CCEC also offers a slight variation on the loan guarantee fund to individuals who need capital to invest in their co-ops. CCEC works with housing co-ops to assist low-income residents who need to borrow money for an initial share purchase in their co-op. Members of workers' co-ops may also borrow for their required share capital investment. In both of these situations, the co-op agrees to repay the credit union from their member's shares if the borrowing member leaves the co-op before the loan is repaid.
Although its primary CED activity is making loans, the credit union also plays a role in educating its members, providing networking opportunities, offering financial consulting services, and sponsoring youth programs. Educating staff and members in co-op business principles and in alternative economics has always been a priority for CCEC. Since the credit union opened its doors, every issue of Common Interest has highlighted these activities.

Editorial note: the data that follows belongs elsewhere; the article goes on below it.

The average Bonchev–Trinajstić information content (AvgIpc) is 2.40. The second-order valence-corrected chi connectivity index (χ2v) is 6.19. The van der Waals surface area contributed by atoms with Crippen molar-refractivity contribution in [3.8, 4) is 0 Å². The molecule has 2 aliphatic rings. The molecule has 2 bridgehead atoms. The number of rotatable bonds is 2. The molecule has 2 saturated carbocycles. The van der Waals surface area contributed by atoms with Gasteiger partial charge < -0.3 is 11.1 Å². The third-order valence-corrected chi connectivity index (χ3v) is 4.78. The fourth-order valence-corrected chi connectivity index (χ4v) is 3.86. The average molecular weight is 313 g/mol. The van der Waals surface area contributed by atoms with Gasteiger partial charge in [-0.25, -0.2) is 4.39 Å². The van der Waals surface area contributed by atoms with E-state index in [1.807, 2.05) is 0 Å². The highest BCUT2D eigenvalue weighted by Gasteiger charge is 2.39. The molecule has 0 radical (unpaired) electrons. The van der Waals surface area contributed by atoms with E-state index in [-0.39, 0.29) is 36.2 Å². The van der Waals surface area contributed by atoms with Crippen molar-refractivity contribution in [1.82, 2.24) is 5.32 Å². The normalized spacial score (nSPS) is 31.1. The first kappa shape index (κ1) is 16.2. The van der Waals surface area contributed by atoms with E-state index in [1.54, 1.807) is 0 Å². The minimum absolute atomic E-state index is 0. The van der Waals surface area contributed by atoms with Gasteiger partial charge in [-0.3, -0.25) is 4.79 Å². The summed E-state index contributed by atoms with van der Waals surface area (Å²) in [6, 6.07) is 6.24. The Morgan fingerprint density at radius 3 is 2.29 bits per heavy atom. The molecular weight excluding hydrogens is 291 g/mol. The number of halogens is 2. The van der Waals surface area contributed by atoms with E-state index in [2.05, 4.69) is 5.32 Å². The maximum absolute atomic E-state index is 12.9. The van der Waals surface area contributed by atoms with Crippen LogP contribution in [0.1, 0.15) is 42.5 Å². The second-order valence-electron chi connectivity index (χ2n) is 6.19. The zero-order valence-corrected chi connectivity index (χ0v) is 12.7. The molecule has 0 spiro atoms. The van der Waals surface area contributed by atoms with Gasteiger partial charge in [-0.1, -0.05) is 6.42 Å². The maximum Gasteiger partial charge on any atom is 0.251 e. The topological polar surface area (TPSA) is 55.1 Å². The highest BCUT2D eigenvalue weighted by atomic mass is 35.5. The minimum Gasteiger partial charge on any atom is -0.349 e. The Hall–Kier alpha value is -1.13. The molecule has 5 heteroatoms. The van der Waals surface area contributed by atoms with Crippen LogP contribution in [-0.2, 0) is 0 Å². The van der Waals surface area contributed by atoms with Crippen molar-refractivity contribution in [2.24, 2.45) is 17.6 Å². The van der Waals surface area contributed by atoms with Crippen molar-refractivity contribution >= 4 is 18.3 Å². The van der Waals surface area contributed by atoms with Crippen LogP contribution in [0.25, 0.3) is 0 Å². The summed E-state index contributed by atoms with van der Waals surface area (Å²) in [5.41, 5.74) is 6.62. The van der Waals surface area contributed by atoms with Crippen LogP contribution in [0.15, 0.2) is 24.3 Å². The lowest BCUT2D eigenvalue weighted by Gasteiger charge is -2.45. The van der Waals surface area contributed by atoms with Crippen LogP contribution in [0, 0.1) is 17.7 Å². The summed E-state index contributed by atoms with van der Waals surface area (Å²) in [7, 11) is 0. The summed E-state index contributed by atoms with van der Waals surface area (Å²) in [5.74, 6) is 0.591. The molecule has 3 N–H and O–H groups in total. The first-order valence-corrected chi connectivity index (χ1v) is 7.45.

In the late '70s, CCEC organized an economic planning conference called Our Money, Ourselves. Following that conference, CCEC's directors firmed up the credit union's focus. CCEC would support financially-sound economic activity which provides for people's needs, benefits the community, and is ecologically responsible.
In the early '80s, CCEC supported this focus by offering three Community Business Training seminars. These well-attended conferences included sessions on democratic management, planning for co-ops, and financial management for co-ops. Unfortunately, such business training seminars are not often put on. Services which are not a direct activity of the credit union require a tremendous amount of staff and volunteer time and resources.